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ARS Home » Midwest Area » Peoria, Illinois » National Center for Agricultural Utilization Research » Crop Bioprotection Research » Research » Publications at this Location » Publication #90359


item Gardner, Harold
item Grove, Marilyn

Submitted to: Journal of the American Oil Chemists' Society
Publication Type: Peer Reviewed Journal
Publication Acceptance Date: 8/16/1998
Publication Date: N/A
Citation: N/A

Interpretive Summary: Aflatoxin, a toxic chemical produced by the fungus Aspergillus flavus, is a serious concern in our food supply. Lipoxygenase, an enzyme found in plants, was previously shown to form a product that inhibits aflatoxin formation in the fungus. Most enzymes, like lipoxygenase, are only active at high moisture levels, not in "dry" stored grains where A. flavus often grows. We have demonstrated that lipoxygenase is also active on "dry" media at a wide range of humidities, even far below those at which A. flavus thrives. We demonstrated that aflatoxin formation is inhibited in soy flour containing large amounts of lipoxygenase activity, even though the fungus is present. After we destroyed the enzyme activity in the soy flour, aflatoxin formation increased significantly suggesting lipoxygenase is responsible, in part, for inhibiting formation of the toxin. This work should be of particular interest to scientists involved in enzyme reactions and aflatoxin biosynthesis, and to breeders and genetic engineers looking for new mechanisms of reducing aflatoxin prevalence.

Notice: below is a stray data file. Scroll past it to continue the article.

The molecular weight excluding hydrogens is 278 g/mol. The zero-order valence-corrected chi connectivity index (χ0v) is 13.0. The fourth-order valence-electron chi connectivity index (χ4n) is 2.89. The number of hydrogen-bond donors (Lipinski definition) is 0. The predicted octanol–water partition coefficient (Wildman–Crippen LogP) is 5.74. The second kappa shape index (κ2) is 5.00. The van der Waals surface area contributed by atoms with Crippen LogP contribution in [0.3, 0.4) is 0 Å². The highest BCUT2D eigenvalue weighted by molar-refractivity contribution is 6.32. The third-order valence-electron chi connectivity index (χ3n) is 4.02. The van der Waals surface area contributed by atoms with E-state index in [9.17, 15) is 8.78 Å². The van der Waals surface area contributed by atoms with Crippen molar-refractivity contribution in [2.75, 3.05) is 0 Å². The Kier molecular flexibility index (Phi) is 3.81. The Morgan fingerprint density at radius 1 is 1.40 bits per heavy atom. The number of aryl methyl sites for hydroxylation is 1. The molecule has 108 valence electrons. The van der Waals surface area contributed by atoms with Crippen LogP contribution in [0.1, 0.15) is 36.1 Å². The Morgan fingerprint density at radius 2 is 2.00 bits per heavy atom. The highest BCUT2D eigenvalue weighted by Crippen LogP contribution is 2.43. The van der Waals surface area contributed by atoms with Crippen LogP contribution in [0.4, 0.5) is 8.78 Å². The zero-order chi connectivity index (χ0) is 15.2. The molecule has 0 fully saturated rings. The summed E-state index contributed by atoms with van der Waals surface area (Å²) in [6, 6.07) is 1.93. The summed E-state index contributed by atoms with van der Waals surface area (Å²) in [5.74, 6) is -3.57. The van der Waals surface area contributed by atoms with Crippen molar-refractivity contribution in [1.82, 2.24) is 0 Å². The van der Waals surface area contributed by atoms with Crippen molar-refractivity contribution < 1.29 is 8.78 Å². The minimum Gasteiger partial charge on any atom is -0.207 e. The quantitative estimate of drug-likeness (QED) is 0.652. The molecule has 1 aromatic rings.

Technical Abstract: In model systems employing soybean lipoxygenase at relative humidities between 52% and 95%, oxidation of linoleate occurred at all relative humidities compared to much lower values of the heat-inactivated controls. Because it was determined that the model required from 7 to 24 h to achieve moisture equilibrium, experiments were then completed after an overnight equilibration at the designated relative humidity before mixing the cellulose/linoleate with cellulose/soybean extract. Under these conditions, there was a notable positive correlation in oxidation rate with increasing relative humidity. That the oxidation was principally enzymatic was shown by chiral analysis of the linoleate hydroperoxides formed. Because the dry reaction products were somewhat more racemic than a short-time aqueous incubation of soybean aqueous extract with linoleate and racemization increased with time of incubation, autoxidation appeared to be initiated by the lipoxygenase reaction in dry media. To assess the biological relevance of lipoxygenase, enzyme-active and enzyme-inactivated defatted soy flour amended with linoleic acid (3.5%) or without amendment was inoculated with Aspergillus parasiticus. The enzyme-active flour showed significantly less aflatoxin production with or without linoleic acid amendment, compared to heat-inactivated soy flour. Because hexane-defatted flour contained significant glyceride linoleic acid (1.7%), the results are consistent with a role for lipoxygenase in preventing aflatoxin production.